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Food Bill is a 'big message', says Sonia; seeks support of all

New Delhi, Aug 26, 2013 PTI
Congress chief Sonia Gandhi. File Image

Declaring Congress' goal to "wipe out hunger and malnutrition", Sonia Gandhi today asked all political parties to set aside differences and support the Food Security Bill so that a "big message" could be sent out about India's capabilities.

Opening the Congress innings on the debate in Lok Sabha on Food Bill, she rejected questions over whether the country had resources to implement the landmark measure.

"It is time to send out a big message that India can take responsibility of ensuring food security for all Indians...our goal is to wipe out hunger and malnutrition all over the country," Gandhi said about her pet agenda.


Making a strong pitch for smooth passage of the landmark legislation, the UPA Chairperson said the measure is a historic opportunity to provide food security to tens of millions of people in the country which will end the problem of hunger once for all.

She sought to dismiss questions over whether the ambitious scheme could be implemented. "The question is not whether we have enough resources or not and whether it would benefit the farmers or not. We have to arrange resources for it. We have to do it," she said in the House where Prime Minister Manmohan Singh was present.

Gandhi said farmers and agriculture have always remained priority of the UPA.
Agreeing that reforming public distribution system (PDS) was a must for the food law, Gandhi noted that there was basic need to remove the leakages to ensure that benefits of the food bill reached the intended beneficiary.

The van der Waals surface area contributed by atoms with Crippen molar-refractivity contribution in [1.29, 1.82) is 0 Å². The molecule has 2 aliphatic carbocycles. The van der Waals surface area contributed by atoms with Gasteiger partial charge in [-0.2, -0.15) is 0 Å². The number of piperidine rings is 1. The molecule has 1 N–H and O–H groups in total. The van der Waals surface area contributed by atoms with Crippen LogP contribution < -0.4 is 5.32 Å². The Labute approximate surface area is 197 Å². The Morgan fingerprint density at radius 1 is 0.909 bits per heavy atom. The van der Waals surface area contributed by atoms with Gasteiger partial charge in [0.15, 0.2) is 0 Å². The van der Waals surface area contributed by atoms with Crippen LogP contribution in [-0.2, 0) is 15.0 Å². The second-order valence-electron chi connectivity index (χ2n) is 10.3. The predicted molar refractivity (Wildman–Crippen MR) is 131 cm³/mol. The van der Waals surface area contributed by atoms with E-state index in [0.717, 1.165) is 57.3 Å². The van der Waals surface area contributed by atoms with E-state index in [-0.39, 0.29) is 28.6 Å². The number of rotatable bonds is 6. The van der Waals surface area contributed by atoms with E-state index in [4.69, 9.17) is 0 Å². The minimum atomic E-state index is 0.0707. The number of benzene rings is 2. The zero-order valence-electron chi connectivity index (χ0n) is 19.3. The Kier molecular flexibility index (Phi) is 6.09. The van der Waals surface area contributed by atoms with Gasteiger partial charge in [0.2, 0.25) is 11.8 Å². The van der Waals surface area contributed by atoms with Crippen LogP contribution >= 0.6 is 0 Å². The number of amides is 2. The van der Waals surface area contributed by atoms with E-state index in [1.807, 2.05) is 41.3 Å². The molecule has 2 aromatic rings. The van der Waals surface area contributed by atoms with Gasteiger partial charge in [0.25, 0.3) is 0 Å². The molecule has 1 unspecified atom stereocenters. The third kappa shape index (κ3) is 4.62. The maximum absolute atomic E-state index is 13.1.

Gandhi said the Congress had made a commitment to the nation in the 2009 election manifesto to bring forward such a legislation. It is one in a series of various rights promised and provided by UPA like Right to Information, Right to Education, Right to Work and Right to Forest Produce.

Gandhi said the House got an opportunity today to take a historic step to end difficulties of the poor.

"This legislation is only a beginning. As we move forward, we will be open to constructive suggestions; we will learn from experience," she said.

In essence, she said, the country has an opportunity to transform the lives of tens of millions of our people. "I believe that we must, together, rise to the occasion, set aside our differences and affirm our commitment to their welfare and wellbeing," she said.

"It is my fervent hope and my humble appeal that we, as representatives of those very people, should convert this Bill into an Act and do so, unanimously," she said.
Gandhi said while some sections have got fruits of economic prosperity which is a matter of happiness, some sections are still deprived.

"Now the big issue before us is, what is the responsibility of government towards these people who are less fortunate than others. It is not their fault but they still live with the curse of hunger and malnutrition," she said.

The Food Security Bill is the fifth in a series of steps to provides legal entitlements to people, which puts pressure on the executive to be more responsive and accountable, and also puts in place credible mechanism to redress grievances.

"This approach, I believe, is bringing about an empowerment revolution in our country – something we are proud to have facilitated," she said.

Looking back at ten-year-long UPA rule, Gandhi said, the Government brought the Right to Information law in 2005, which has ushered in an unprecedented transparency in public life, "sometimes, to our own disadvantage".

"A little later that year, the Right to Work, Mahatma Gandhi NREGA became a reality. This has provided employment to one in four rural households in the past seven years and has led to increased rural wages," she said.

In 2006, the path-breaking Forest Rights Act came into the Statute Book. This has benefited lakhs of tribal and other families who have traditionally relied on forest for their livelihood, she said.

In 2008, the Right to Education came into being. "This has already led to a sharp increase in enrollment in schools," she added.

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